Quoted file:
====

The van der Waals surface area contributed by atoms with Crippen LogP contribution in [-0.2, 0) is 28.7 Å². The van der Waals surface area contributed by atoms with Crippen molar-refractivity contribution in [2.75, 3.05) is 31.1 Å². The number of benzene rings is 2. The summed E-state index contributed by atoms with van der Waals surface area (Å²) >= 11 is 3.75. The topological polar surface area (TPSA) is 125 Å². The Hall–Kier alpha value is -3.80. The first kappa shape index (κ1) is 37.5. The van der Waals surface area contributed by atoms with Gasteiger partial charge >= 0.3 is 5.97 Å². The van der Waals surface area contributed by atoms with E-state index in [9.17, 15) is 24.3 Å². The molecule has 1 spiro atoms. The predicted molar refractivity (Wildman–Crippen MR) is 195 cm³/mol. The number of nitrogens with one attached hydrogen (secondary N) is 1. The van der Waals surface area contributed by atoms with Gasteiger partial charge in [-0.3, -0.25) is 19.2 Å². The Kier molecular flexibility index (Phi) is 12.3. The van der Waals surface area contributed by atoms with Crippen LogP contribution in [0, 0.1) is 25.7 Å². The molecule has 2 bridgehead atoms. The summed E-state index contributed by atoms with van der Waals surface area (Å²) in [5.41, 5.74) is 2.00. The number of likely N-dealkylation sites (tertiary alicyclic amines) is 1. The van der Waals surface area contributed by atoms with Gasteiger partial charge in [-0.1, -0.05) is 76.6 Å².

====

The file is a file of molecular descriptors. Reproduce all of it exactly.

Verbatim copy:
The van der Waals surface area contributed by atoms with Crippen LogP contribution in [-0.2, 0) is 28.7 Å². The van der Waals surface area contributed by atoms with Crippen molar-refractivity contribution in [2.75, 3.05) is 31.1 Å². The number of benzene rings is 2. The summed E-state index contributed by atoms with van der Waals surface area (Å²) >= 11 is 3.75. The topological polar surface area (TPSA) is 125 Å². The Hall–Kier alpha value is -3.80. The first kappa shape index (κ1) is 37.5. The van der Waals surface area contributed by atoms with Gasteiger partial charge >= 0.3 is 5.97 Å². The van der Waals surface area contributed by atoms with E-state index in [9.17, 15) is 24.3 Å². The molecule has 1 spiro atoms. The predicted molar refractivity (Wildman–Crippen MR) is 195 cm³/mol. The number of nitrogens with one attached hydrogen (secondary N) is 1. The van der Waals surface area contributed by atoms with Gasteiger partial charge in [-0.3, -0.25) is 19.2 Å². The Kier molecular flexibility index (Phi) is 12.3. The van der Waals surface area contributed by atoms with Crippen LogP contribution in [0, 0.1) is 25.7 Å². The molecule has 2 bridgehead atoms. The summed E-state index contributed by atoms with van der Waals surface area (Å²) in [5.41, 5.74) is 2.00. The number of likely N-dealkylation sites (tertiary alicyclic amines) is 1. The van der Waals surface area contributed by atoms with Gasteiger partial charge in [-0.1, -0.05) is 76.6 Å².